In the big business of shipping it is obviously extremely important for those handling cargo to be able to identify what they are dealing with and to take the appropriate measures necessary to ensure safety and ease of transport. In order to make certain that the handlers are able to identify the shipment it is crucial to provide shipping marks which show the handler what type of product is present within the carton or cardboard box used to pack the materials.

Shipping Marks Diagram

Shipping mark guidelines

There are a few key shipping marks related rules that shipping companies need to follow and these include:

  • The port and identification marks that indicate destination and transfer points should be applied by stencil with waterproof ink in a large clear font on three sides of the package.
  • Coded marks rather than trade names should be present in the shipping mark in order to help ensure that the handlers are less aware of the contents and therefore that the goods are less subject to theft. The codes should be changed from time to time to minimize any familiarity handlers may develop with the codes.
  • If the shipment requires any sort of specialist handling or treatment then the shipping marks should indicate it; this information should also be present on the bill of lading.
  • All cautionary and handling shipping marks must be permanent and very legible. Ensure that the languages at the origin and destination are the same, and if not make sure that shipping marks are in both languages.
  • It is highly recommended that a stencil is used when creating shipping marks as it increases legibility – try to avoid materials which are not waterproof.

Most freight shipping will require a certain level of handling at the target destination and as such it is a good idea to print the handling instructions on the exterior of the shipping crates or cardboard boxes in the language of the destination country.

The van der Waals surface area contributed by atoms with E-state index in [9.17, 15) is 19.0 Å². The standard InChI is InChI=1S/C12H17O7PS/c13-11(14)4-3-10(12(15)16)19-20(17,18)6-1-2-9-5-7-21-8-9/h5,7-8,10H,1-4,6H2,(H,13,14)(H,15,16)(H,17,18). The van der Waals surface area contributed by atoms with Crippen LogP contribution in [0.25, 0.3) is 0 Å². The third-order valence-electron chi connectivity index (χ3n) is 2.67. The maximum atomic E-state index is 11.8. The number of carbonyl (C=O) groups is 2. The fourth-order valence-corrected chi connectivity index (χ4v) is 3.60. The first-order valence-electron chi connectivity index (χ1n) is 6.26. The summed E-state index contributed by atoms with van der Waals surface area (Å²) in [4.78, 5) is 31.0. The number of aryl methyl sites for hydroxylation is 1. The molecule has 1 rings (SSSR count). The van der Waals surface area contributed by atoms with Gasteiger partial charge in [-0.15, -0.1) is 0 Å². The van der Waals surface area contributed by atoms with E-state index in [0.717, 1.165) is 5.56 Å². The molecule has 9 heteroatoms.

Pictorial markings

Another potential issue that can become apparent during freight shipping is the fact that the cargo may be handled by those who do not speak either the language of the country of origin or destination. It is also a possibility that the cargo may come into contact with a worker who is illiterate. In order to solve this particular issue, it is prudent to use pictorial markings on the shipping box in order to make sure that no confusion is elicited, and that is the road that big shipping companies such as DHL have gone down. The best thing to do is to procure a copy of the relevant pictorial shipping marks.

When packing material into shipping crates or cartons, make sure that you are noting down the contents of each carton and applying the correct shipping marks to each shipping crate. Have a look at our guide to the various pictorial marks that need to be applied to the correct carton on the basis of its contents.

Click on the symbols to get a FREE printable version
Temperature Symbols - Shipping Marks Keep Dry Symbol - Shipping Marks Fragile Symbol - Shipping Marks
Temperature Sensitive Keep Dry Fragile
This Way Up Symbol - Shipping Marks Centre Of Gravity Symbol - Shipping Marks Use No Hooks Symbol - Shipping Marks
This Way Up Centre Of Gravity Use No Hooks
Do Not Stack Symbol - Shipping Marks Photographic Materials Symbol - Shipping Marks Lift Box Here Symbol - Shipping Marks
Do Not Stack Photographic Materials Lift Box Here
Handle With Care Symbol - Shipping Marks Protect From Heat Symbol - Shipping Marks Food Symbol - Shipping Marks
Handle With Care Protect From Heat Food

UN Performance packaging standards for shipping companies

It is imperative that shipping companies do not forget that there are certain UN performance packaging standards that came into effect in January 1991 and that any shipping company wishing to ship potentially hazardous materials should make sure that they are in compliance with the UN standards and also that they are displaying the correct shipping marks in line with the correct freight shipping procedure.

Hazard Classes

1) Explosives – Articles bearing Explosives labels that fall into classes 1.1,1.2,1.3, 1.4F and 1.5 are generally not permitted on air transport

2) Non-flammable, flammable and toxic gases

3) Flammable liquids

4) Flammable solids, substances prone to spontaneous combustion and water reactive substances

5) Oxidising matter and/or organic peroxides

  • Poisonous and infectious substances (liquids and solids)
  • Radioactive materials
  • Corrosive materials including akalines, corrosive solids/liquids and acids
  • Other hazardous materials that do not meet the criteria for Classes 1-8 but that are nonetheless still potentially hazardous when transported

Further Information

Wikipedia Article on Dangerous Goods